BIBLIOGRINDAdventures in Writing, Reading & Book Culture
Florence parks index:
Florence is the most crowded tourist city I’ve known: more hectic than Paris, busier than New York. People walk through its major streets and squares—the Via de’ Panzani, Via de’ Cerretani, and Piazza della Signoria—from early morning to late evening. If you walk among them, you feel like a blood cell pushed through arteries and veins by the pulsing heart of this Tuscan icon. My description is not meant to put you off Florence; this is a beautiful city that all travelers should experience. Its history, architecture, and its art galleries hold some of the most intriguing pieces and bits of western civilization.
With just a little imagination, however, you can use the tourist crowds to your advantage; you won’t beat the tourist crunch at the hot sites, but you can see a lot more of Florence and still enjoy the Duomo, Palazzo Vecchio, Uffizi Galleries, Boboli Gardens, and Ponte Vecchio. All you must do is trust your sense of travel exploration and use your city map.
I often write in travel columns about the need to get lost in a city to find its other treasures, the ones unheralded by travel guidebooks or city visitors maps. These can be specialty shops, family restaurants, two-room museums, or cellar churches that you would never have found (or suspected were even there) if you had not taken a left turn at a crossroads instead of continuing ahead. I don’t mean for you to literally “get lost”—but more so get lost from the crowds. Believe me, the tourists won’t miss you; they have many bodies to take your place.
Florence’s ancient, narrow streets—huddled bestride the Arno River—make convenient detours to any of the city’s most famous buildings. Along the way, slow down and look at what’s around you. Go into that small wine shop and looke at the bottles on the shelf. The proprietor will likely offer you a sample, with some cheese and proscuito on the side. Poke your head into the dressmaker’s shop to see the vintage clothing at bargain prices.
On my second morning in Florence on a recent visit, I found myself hurled along an interesting street, but because so many people were behind me, I could not stop to admire the buildings and their balconies, or even stop to read a sign in a window. Shopkeepers in their storefronts looked on in amazement. People were pushing me! Where were they going in such a rush? I wondered. In a flash I scooted through an opening between the ranks and stood in a side street. I walked down the street, unfazed where it might lead me.
Within 50 feet I stopped in front of a window. Staring through the polished glass were dozens of faces: pigs, clowns, vultures, dogs, ghouls, and assorted human children. The smell of potpourri and pulp paper flowed from the open door. By sheer luck I had just found Professor Agostino Dessí working in his art studio, Alice’s Masks Art Studio (named for his daughter). The shop is on Via Faenza, a street unnamed on the city’s free tourist map. I looked back from where I had escaped the crowd. People moved past via Faenza like they’d been shot from a hose; in fact the stream of people looked more like a raging river. And no one was walking down this street.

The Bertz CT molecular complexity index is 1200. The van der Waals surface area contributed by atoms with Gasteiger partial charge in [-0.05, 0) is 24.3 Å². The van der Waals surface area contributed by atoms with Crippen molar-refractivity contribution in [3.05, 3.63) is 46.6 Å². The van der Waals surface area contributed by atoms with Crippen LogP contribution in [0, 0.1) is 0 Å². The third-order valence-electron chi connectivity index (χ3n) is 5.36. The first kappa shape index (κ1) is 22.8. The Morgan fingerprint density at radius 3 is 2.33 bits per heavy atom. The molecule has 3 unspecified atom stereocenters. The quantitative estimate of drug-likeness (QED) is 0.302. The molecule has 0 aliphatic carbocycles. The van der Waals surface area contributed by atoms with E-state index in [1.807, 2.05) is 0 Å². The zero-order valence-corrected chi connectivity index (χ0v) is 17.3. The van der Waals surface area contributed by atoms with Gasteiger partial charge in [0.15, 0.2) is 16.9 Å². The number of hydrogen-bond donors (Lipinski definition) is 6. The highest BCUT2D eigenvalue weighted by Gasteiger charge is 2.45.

I stepped inside the Professor’s shop. He looked up casually from his workbench in the back. “Buon journo,” he said, and just as casually went back to his work. I stood among hundreds of masks, marionettes, headdresses, and puppets. They hung from the ceiling, along the walls, propped onto chairs and next to decorative boxes. This was a store I could spend some time in. I ventured in further. On a bookshelf nestled between colorful, flower-festooned masks, I discovered handmade books. I picked up a volume and hefted its weight. Could I really carry this all over Italy in my backpack for the next week? Yes.
“Do you make the books?” I ventured to the professor in my worst Italian (not a hard feat). He answered me in English, and thus began a 40 minute conversation on the paper arts, his 35-year career as an award-winning mask designer and producer, and my choice of this six-pound book—another of his designs and handicraft. Professor Dessi had traveled around the world to promote papier-maché mask making and design. Now he and his daughter work together to keep the art alive. They conduct mask-making workshops each week. I left the shop with photographs, memories, an education, and that six-pound book.
Out on the cobblestone road, the smell of lunch floated from a nearby café. I looked again down the street; the tourist orgy had not abated. I walked in the opposite direction, knowing a left turn somewhere up ahead would get me to the Piazza San Giovanni soon enough.
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